In an environment containing multiple blades or blade clusters, it can be very costly to dedicate a PCI adapter for use with only a single blade. For example, a 10 Gigabit Ethernet (10 GigE) adapter currently costs on the order of $6,000. The inability to share these expensive adapters between blades has, in fact, contributed to the slow adoption rate of certain new network technologies such as 10 GigE. Moreover, there is a constraint imposed by the limited space available in blades to accommodate I/O adapters. This problem of limited space could be overcome if a PC network was able to support attachment of multiple hosts to a single PCI adapter, so that virtual PCI I/O adapters could be shared between the multiple hosts.

In a multi-host system of the above type, respective hosts may be grouped in host CPU sets or root nodes, wherein each host in a root node corresponds to a system image therein. Error message packets, which provide notice of errors occurring in the shared I/O adapters, must be handled with special requirements. More particularly, such error messages need to be routed to the root node to which the I/O adapter, or shared virtual I/O adapter, is assigned and by which the adapter is controlled. Moreover, it is necessary to notify the system images in the respective root nodes that errors have occurred which may affect them. In general, I/O adapter errors in a multi-root node environment can freeze the operations of systems using those adapters. Accordingly, it would be beneficial to provide an effective mechanism for accurately routing shared I/O adapter error messages to the correct root nodes and system images. This would serve to make operations in a multi-host environment much more reliable.

SUMMARY OF THE INVENTION

The invention is generally directed to a distributed computer system comprising multiple root nodes, and further comprising one or more PCI switches and one or more I/O adapters, wherein each root node includes one or more system images. In one useful embodiment, a method is provided for routing I/O error messages to a corresponding root node. The method includes the steps of detecting occurrence of an error at a specified one of the adapters, wherein the error affects one of the system images, and generating an error message at the specified adapter. The method further comprises routing the error message from the specified adapter to the particular root node that includes the affected system image. The error message is then selectively processed at the particular root node, in order to identify the affected system image. Usefully, the step of routing the error message includes using a bus/device/function number associated with the error, together with a routing table located in one of the PCI switches, to route the error message to the correct root node and system image.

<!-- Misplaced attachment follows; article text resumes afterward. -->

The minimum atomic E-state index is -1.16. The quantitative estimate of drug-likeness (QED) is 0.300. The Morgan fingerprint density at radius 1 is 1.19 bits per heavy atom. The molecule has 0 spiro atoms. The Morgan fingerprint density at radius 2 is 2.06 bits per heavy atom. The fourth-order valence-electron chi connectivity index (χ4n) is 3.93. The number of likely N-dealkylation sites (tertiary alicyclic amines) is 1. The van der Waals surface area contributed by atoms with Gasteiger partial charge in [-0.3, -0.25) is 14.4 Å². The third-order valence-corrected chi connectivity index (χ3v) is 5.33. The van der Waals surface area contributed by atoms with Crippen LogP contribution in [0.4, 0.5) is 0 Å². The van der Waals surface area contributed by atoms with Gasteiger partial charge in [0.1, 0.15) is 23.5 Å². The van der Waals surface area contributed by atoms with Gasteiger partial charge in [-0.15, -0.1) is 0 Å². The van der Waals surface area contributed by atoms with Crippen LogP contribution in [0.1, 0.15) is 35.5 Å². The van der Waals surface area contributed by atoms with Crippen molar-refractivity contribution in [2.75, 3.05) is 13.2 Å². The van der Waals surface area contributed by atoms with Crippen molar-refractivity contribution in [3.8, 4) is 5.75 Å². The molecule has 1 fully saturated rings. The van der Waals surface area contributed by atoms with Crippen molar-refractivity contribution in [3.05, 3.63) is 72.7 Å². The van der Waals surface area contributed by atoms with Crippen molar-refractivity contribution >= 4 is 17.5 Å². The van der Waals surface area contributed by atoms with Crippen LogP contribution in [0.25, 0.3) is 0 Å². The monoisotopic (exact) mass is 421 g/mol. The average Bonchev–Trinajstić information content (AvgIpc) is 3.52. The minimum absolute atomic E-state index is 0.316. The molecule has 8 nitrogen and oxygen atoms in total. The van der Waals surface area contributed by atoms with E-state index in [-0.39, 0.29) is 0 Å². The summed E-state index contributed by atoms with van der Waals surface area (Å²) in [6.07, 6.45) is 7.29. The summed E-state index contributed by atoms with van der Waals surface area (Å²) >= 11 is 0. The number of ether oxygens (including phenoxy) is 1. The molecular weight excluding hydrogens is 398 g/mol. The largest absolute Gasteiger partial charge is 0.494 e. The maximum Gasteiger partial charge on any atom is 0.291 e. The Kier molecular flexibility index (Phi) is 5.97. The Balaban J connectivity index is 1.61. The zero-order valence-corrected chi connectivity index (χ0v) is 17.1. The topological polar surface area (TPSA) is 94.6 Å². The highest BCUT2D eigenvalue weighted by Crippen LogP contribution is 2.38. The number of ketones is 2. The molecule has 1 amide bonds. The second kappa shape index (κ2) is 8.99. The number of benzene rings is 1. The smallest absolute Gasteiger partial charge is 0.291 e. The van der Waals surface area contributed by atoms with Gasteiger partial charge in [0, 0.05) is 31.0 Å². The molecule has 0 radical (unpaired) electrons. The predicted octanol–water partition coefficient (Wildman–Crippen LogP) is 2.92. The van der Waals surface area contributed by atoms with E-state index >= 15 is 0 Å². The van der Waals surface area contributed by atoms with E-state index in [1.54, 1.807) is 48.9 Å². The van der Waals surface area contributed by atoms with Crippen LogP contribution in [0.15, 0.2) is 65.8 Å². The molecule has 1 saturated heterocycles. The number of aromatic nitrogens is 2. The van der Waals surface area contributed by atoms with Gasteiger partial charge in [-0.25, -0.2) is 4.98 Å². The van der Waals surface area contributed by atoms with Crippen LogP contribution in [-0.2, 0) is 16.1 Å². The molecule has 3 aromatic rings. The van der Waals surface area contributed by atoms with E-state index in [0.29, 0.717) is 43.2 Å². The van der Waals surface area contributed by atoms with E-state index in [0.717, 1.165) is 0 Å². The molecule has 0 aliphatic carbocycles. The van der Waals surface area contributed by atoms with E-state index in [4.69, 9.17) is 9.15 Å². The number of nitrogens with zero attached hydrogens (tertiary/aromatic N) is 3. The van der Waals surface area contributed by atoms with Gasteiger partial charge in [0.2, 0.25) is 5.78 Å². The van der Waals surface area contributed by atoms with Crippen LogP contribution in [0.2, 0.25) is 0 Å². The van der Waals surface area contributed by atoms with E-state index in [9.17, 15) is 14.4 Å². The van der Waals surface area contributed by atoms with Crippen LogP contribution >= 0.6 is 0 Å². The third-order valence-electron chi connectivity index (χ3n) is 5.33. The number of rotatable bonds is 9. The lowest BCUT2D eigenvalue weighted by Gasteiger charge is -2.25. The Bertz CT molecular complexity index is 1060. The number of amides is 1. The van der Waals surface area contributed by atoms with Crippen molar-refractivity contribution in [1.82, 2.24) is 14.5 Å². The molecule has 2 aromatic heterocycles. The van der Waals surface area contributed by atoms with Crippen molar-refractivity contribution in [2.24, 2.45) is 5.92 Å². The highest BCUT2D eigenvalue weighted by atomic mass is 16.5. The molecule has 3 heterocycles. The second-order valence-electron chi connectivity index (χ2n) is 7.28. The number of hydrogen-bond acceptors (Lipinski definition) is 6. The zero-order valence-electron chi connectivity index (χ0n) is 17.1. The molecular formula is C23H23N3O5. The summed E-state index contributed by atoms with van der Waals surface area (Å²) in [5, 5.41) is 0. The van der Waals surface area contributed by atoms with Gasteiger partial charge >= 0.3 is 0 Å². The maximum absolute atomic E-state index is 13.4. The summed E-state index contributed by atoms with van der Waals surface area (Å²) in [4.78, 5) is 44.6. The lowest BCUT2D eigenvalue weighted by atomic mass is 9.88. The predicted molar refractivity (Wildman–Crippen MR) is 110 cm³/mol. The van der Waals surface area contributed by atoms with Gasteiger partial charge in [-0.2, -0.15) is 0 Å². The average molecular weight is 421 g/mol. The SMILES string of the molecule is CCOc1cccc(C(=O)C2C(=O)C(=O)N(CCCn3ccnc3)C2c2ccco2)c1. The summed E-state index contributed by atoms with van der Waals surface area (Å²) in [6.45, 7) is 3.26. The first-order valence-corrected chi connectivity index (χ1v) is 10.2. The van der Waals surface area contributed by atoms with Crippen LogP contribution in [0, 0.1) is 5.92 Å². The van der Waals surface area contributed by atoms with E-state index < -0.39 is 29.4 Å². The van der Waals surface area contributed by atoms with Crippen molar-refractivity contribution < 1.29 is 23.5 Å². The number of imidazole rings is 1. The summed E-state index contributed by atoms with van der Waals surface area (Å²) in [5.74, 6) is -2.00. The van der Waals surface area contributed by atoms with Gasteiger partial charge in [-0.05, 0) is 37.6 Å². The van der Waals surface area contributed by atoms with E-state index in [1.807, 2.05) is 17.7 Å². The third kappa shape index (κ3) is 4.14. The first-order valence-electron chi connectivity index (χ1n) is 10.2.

BRIEF DESCRIPTION OF THE DRAWINGS

FIG. 1 is a block diagram showing a generic distributed computer system in which an embodiment of the invention can be implemented.

FIG. 2 is a block diagram showing an exemplary logical partition platform associated with the system of FIG. 1.

FIG. 3 is a schematic diagram illustrating components of an error message packet useful for routing an error message in accordance with an embodiment of the invention.

FIG. 4 is a block diagram showing a distributed computer system, wherein the system is similar to the system of FIG. 1 and depicts a PCI switch shared by different root nodes.

FIG. 5 is a block diagram showing components of the PCI switch of FIG. 4 in further detail.

FIG. 6 is a schematic diagram for a look-up table for use in the switch of FIG. 4.

FIG. 7 is a flow chart illustrating a procedure associated with an embodiment of the invention.

FIG. 8 is a schematic diagram for a look-up table for use in identifying a system image or host partition affected by an error.

DETAILED DESCRIPTION OF THE PREFERRED EMBODIMENT

FIG. 1 shows a distributed computer system 100 comprising a preferred embodiment of the present invention. The distributed computer system 100 in FIG. 1 takes the form of multiple root complexes (RCs) 110, 120, 130, 140 and 142, respectively connected to an I/O switched-fabric bus 144 through I/O links 150, 152, 154, 156 and 158, and to the memory controllers 108, 118, 128 and 138 of the root nodes (RNs) 160-166. The I/O fabric is attached to I/O adapters (IOAs) 168-178 through links 180-194. The IOAs may be single function, such as IOAs 168-170 and 176, or multiple function, such as IOAs 172-174 and 178. Moreover, respective IOAs may be connected to the I/O fabric 144 via single links, such as links 180-186, or with multiple links for redundancy, such as links 188-194.

The RCs 110, 120, and 130 are integral components of RN 160, 162 and 164, respectively. There may be more than one RC in an RN, such as RCs 140 and 142 which are both integral components of RN 166. In addition to the RCs, each RN consists of one or more Central Processing Units (CPUs) 102-104, 112-114, 122-124 and 132-134, memories 106, 116, 126 and 136, and memory controllers 108, 118, 128 and 138. The memory controllers respectively interconnect the CPUs, memory, and I/O RCs of their corresponding RNs, and perform such functions as handling the coherency traffic for respective memories.